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ESA orders recovery of illegal state aid in Bergen road lights case

Nelfo, assisted by Simonsen Vogt Wiig, complained to the EFTA Surveillance Authority (ESA) about the municipality of Bergen's overcompensation to BKK for maintenance of road lights. ESA has now concluded that Bergen has overcompensated BKK, and that the illegal state aid must be recovered.

Nelfo is a national trade association for electro, IT, electronic communications, system integrators, and lift companies in Norway. The main point addressed in the complaint to ESA was the allegation that the municipality had overcompensated companies within the BKK Group for maintaining and operating street lights along municipal public roads. Furthermore, the complaint concerned the municipality’s financing of 12,000 new LED lights installed on roadside infrastructure owned by Veilys AS – a subsidiary of BKK. In the complaint, it was emphasised that several suppliers would have been willing to compete for operation and maintainance of the streetlights against remuneration, and that such services constitute an ordinary economic activity, and thus should be exposed to competition.

The origins of the case dates back to 1996 when the municipality of Bergen sold Bergen Lysverker to BKK DA. That transaction also covered the streetlight infrastructure, and the infrastructure was not valued separately. In 2012, the municipality and BKK Nett AS concluded a service and maintenance contract. It originally comprised 18,228 lamp points. Of these, 16,082 were controlled by the BKK Group, while the city kept ownership of 2,146. The contract stipulated remuneration “per lamp point” and compensation for capital costs. The contract has since been extended several times. During the period, BKK Group transferred the streetlight infrastructure to its subsidiary Veilys AS, and the maintenance was to be carried out by another BKK Group company – BKK EnoTek AS.

In its decision, ESA pointed out that it is common practice in Norway and the Bergen area to provide maintenance and operational services on road light infrastructure for remuneration in a competitive market. ESA indicated that this type of activity is of an economic nature. The sales agreement from 1996 had resulted in the municipality selling, and BKK DA buying, an ordinary undertaking. While that agreement included provisions on future access to street lights and related services, it contained nothing to the effect that the municipality transferred any form of public service obligations to BKK. The same was true for the subsequent streetlight contracts entered with companies in BKK Group.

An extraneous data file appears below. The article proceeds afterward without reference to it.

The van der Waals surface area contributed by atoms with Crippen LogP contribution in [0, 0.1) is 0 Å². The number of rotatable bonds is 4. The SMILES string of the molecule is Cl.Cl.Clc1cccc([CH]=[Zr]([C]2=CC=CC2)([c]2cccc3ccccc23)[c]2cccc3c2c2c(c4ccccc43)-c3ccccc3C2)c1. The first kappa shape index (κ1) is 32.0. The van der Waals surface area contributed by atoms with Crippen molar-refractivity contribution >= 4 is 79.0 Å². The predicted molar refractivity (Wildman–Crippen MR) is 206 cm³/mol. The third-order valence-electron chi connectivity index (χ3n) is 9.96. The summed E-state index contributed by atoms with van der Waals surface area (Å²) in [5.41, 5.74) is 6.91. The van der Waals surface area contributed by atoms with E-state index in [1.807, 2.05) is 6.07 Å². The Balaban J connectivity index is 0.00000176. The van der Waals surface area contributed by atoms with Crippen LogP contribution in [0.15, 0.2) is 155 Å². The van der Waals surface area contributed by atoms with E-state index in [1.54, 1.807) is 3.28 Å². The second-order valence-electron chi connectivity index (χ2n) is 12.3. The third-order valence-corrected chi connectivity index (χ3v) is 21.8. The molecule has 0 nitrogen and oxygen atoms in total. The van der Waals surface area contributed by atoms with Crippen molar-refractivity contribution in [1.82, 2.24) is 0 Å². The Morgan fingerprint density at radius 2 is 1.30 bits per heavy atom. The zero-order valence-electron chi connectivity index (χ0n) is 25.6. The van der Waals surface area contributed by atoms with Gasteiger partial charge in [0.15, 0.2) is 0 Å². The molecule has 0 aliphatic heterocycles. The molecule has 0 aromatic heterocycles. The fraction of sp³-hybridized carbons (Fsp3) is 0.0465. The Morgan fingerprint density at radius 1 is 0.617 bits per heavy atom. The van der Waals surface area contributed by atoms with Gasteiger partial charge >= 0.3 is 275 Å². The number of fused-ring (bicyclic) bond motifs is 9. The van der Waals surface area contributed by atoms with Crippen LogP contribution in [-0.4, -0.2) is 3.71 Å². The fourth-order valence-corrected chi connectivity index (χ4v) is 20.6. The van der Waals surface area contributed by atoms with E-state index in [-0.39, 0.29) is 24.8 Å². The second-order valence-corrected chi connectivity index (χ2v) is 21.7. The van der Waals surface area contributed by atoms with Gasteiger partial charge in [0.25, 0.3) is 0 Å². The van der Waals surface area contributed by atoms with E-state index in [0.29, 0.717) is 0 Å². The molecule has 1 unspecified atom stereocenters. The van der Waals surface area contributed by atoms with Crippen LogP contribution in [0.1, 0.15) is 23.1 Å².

ESA found that

“… they reflect the municipality purchasing from a seller controlling a necessary input, as opposed to entrusting public service obligations. As for the maintenance and operation of those streetlights owned by the municipality, it has been procured as an input into the municipality’s provision of streetlighting through this infrastructure. Both sets of activities have been included in the contracts without any stipulation, or indication that the companies in the BKK group have been entrusted with an SGEI [service of a general economic interest].”

ESA concluded that the municipality had overcompensated the BKK Group for the maintenance and operation of street lights. That overcompensation to BKK – the advantage – thus constituted illegal and incompatible state aid under Article 61 EEA. In essence, this was fully in line with the complaint.

Norway must now ensure full recovery of the illegal state aid granted to BKK within four months.

SVW’s lawyers Jan Magne Langseth and Erik M. Klevmo represented Nelfo in the complaint case.